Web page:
Managing Your Boss

Developing an Effective Working Relationship

Managing Your Boss - Developing an Effective Working Relationship

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Developing a harmonious relationship with your boss will benefit both of your careers.

Not only does your boss manage the everyday things that you do, he or she is the gatekeeper to many of the things you want. He or she controls items as significant as work assignments, promotions, increases in compensation... and more.

Aside from this, bosses also have a great impact on your everyday satisfaction: things like how they speak to you and the rest of your colleagues; whether you have to make an appointment to talk to them; and how rapidly and in how much detail they respond to your requests for input. All have a huge influence on whether you feel you have a "good" boss or not.

Although your boss is, well, your boss, this doesn't mean that he or she is the only one who can determine the nature of how the two of you work together. Just as you need to find out how your boss likes to operate, you can also do a lot to show him or her how you like to operate. And a good boss will be able to adapt his or her way of working accordingly, so that you can achieve more together. After all, this is good for both of your careers.

Making the Relationship Work

Having said that, you, as the subordinate need to shoulder much of the responsibility for shaping how you work together. Your boss has other working relationships to manage, so managing his or her relationship with you may not be at the top of his or her list. However, it should be at the top of yours!

You have to actively build the relationship – or else it has the potential to run right over you. Your boss' motives may or may not be aligned with what you want to get out of your career. When you're blessed with a naturally supportive and motivating boss, then building this relationship is not so much an effort as it is a joy. On the other hand, when you encounter a difficult boss (and you probably will!), or even just an inexperienced or poor boss, you need to draw on some key skills that will help you make the relationship work.


Yes, it's not actually possible to manage your boss – that's clearly the other way round. But what you can do is manage your side of the relationship with your boss, and that's what we're talking about here.

Strategies for "Managing" Your Boss

1. Accept That Your Boss Is Your Boss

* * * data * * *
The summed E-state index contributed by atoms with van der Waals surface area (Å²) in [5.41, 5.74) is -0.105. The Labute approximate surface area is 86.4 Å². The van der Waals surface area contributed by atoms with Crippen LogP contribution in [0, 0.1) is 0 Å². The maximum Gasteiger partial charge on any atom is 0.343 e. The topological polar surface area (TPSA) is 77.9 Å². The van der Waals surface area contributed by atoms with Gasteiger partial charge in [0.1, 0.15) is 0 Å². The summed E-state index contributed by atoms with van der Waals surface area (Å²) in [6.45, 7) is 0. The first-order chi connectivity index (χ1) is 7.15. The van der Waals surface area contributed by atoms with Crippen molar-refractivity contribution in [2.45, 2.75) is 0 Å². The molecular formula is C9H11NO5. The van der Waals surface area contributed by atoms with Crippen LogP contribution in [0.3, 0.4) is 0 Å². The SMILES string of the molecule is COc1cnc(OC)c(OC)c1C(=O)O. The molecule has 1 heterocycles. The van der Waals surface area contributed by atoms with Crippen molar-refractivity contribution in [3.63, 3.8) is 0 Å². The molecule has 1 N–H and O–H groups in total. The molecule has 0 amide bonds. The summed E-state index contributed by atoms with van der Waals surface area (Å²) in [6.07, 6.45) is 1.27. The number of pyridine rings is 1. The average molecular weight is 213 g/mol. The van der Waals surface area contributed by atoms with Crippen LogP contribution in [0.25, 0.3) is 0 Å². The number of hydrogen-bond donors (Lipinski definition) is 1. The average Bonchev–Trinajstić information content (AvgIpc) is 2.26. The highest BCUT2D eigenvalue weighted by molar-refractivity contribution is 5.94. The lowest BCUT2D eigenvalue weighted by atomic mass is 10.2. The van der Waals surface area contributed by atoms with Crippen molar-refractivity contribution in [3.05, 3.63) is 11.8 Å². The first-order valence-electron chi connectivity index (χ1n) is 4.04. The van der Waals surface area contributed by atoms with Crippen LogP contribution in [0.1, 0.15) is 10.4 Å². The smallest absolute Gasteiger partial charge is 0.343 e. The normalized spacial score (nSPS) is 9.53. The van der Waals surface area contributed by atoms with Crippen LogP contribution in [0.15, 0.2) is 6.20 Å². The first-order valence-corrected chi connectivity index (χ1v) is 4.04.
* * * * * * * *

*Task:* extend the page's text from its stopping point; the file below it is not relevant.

The first step in managing the relationship is to accept it. Failing to accept this is a problem that many ambitious people have, particularly if the boss is younger or comes from a traditionally disadvantaged group.

Your boss has the power and authority to direct your work. This is what you agreed to when you accepted your job, and it's why you get your paycheck.

You have to deal with him or her and make the best of the situation, so you need to get over any problems you have. So check your ego and "attitude" at the door – even if you think you should have been the boss, you're not!


It happens quite frequently that people are promoted to team management roles because they have spent a certain number of years in a technical role, or reached the top grade for that role. Unfortunately, skill in a technical area doesn't mean that they have any natural aptitude for, or even interest in being a manager. This concept of "being promoted to the level of incompetence" is known as the "Peter Principle", after a book of the same name by Raymond Hull and Laurence J Peter, and is most common in large, highly hierarchical organizations.

If you have a boss who falls into this category, use the strategies below to help them become competent rather than bemoaning their incompetence. And if you succeed, it will reflect well on you.

2. Allow Your Boss to Make Mistakes

Even good bosses are not perfect, but neither are you. When you expect too much from your boss, he or she can only disappoint you. Keep things in perspective!


Everyone has to have a first experience of managing others, but it would be asking a lot to expect all new managers to get everything right from day one. So look for opportunities to pass on tactfully your experiences of being well-managed (if you have any!) with a first-time boss.

If your boss isn't quite on top of things in team meetings, for instance, and forgets to appoint someone to take responsibility for a key action, try asking "Who would you like to do that?" Wording your question in this way implies helpfulness, and doesn't carry any overt criticism.

3. Understand Your Boss's Management Style

There are many different, natural styles of management. Some are better than others in certain situations and for certain people. The problem is figuring out what works best when, and for whom. Recognize that your boss may be struggling with that exact issue with regards to managing you.

Try to adapt your needs and reactions to your boss's style and understand your own preferred style as both a subordinate and in managing the relationship with your boss. Here are some questions that will get you thinking about your boss's preferred way of working with others:

  • How does your boss like to receive information? (for example, memos, email, or face to face)
  • How does your boss set out his or her expectations?
  • What are your boss' specific expectations of you in terms of productivity, results, dress, demeanor, and so on?
  • What type of communicator is your boss?
  • How does he/she handle bad news or unexpected events?
  • How does he/she react to his or her own boss?
  • How does your boss communicate disappointment?